The nerves of gold and silver investors were strained this year. Despite several hotspots on various fronts, gold and silver have lost 8.4 percent and 16.6 percent, respectively, since the turn of the year (see table below).
As a crisis currency in the background
The reasons why the two hard currencies, gold and silver, are currently unable to reap their benefits, are as follows: Confidence in the world’s most important currencies of major industrial nations and the belief in a sustained bull run in equities and real estate are currently too strong. However, in countries such as Argentina, Brazil, South Africa and Turkey, traditional crisis protection has brought joy to its owners. The local currency weakness has made gold massively expensive and has even led to new record highs in some crisis countries.
Investors in the field of wealth protection should therefore not be alarmed by the bad mood and consider investing in gold and silver as a strategic long-term position.
Both precious metals suffered in recent months from a massive sell-off of large-term speculators (non-commercials) on the futures markets. Week after week, the US Commodity Futures Trading Commission (CFTC) publishes important data on the transactions of various market players. This indicates who has become more optimistic, who has become more skeptical and who has become more pessimistic. For example, for mid-June large long-term speculators (non-commercials), the net long position (turned optimistic) has moved from nearly 50,000 contracts to a net short position (pessimistic on balance) of nearly 30,000 futures ,
In the case of gold, the big speculators have also switched sides and made a net short position of around 13,500 futures out of a net long position of over 120,000 contracts within two and a half months. Judging by this, one may almost interpret the associated price falls of both precious metals as relative strength.
Gold and silver in comparison
|year low||year high||current||Perf (2018)||Volatility Index (CBOE)|
(As of 10.09.2018)
Mood is also in the ETF sector
Physically backed ETFs on gold and silver also had to cope with significant outflows in recent months. This picture fits the outflows of global gold ETFs released for the month of August last week by the World Gold Council. Here are the following expressed: Especially North American investors are currently parting on a large scale of gold ETFs . In August, the outflows from this region amounted to 44 tonnes. In the three months before, there were already bleeds of 30, 44 and 25 tons for the months of May to July.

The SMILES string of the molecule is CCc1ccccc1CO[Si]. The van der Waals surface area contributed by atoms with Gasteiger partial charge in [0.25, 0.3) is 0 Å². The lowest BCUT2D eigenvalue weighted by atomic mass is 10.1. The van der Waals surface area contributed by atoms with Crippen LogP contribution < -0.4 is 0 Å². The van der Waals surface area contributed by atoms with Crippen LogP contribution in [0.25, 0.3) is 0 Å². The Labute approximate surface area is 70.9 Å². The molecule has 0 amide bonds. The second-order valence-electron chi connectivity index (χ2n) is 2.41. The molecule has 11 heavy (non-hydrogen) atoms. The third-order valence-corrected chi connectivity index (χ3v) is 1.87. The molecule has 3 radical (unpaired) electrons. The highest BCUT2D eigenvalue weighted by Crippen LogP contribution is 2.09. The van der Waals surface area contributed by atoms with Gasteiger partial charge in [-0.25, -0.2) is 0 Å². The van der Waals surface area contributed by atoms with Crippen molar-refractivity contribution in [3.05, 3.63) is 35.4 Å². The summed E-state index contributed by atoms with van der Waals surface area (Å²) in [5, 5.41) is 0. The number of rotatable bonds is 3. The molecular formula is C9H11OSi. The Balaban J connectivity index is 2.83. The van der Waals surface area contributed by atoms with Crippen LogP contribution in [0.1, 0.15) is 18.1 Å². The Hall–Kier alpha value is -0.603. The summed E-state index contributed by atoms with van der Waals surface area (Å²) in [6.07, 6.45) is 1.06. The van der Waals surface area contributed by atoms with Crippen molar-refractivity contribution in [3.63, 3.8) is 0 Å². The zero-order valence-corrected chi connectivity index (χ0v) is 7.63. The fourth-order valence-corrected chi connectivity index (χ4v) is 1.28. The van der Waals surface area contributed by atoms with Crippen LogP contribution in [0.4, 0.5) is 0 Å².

Overall, discharges of more than 64 tonnes have occurred since the turn of the year, while in Europe over the same period, inflows of almost 48 tonnes have been registered. Obviously, investors on this side of the Atlantic are much more risk-averse than those on the other side of the Atlantic.
In other words, perhaps on the continent marked by crises and wars, carelessness is less pronounced than on the other side of the Atlantic. However, anyone wishing to invest in gold and silver despite the undoubtedly adverse market environment should nevertheless be aware of the key features of the two crisis currencies.
Be sure to consider volatility
Silver is much cheaper than gold and is often disrespectfully referred to as the “poor man’s gold”. At the same time, its price fluctuation intensity (new German: volatility) is significantly higher than that of gold. This mathematical index is considered a recognized risk barometer.
The higher the volatility, the more attractive the potential yield opportunity on the one hand, but at the same time the risk of loss increases accordingly. If you want to use both alternative currencies for asset protection, gold should weight more heavily than silver. A ratio of 80 percent gold to 20 percent silver in this context seems to be a sensible mixture.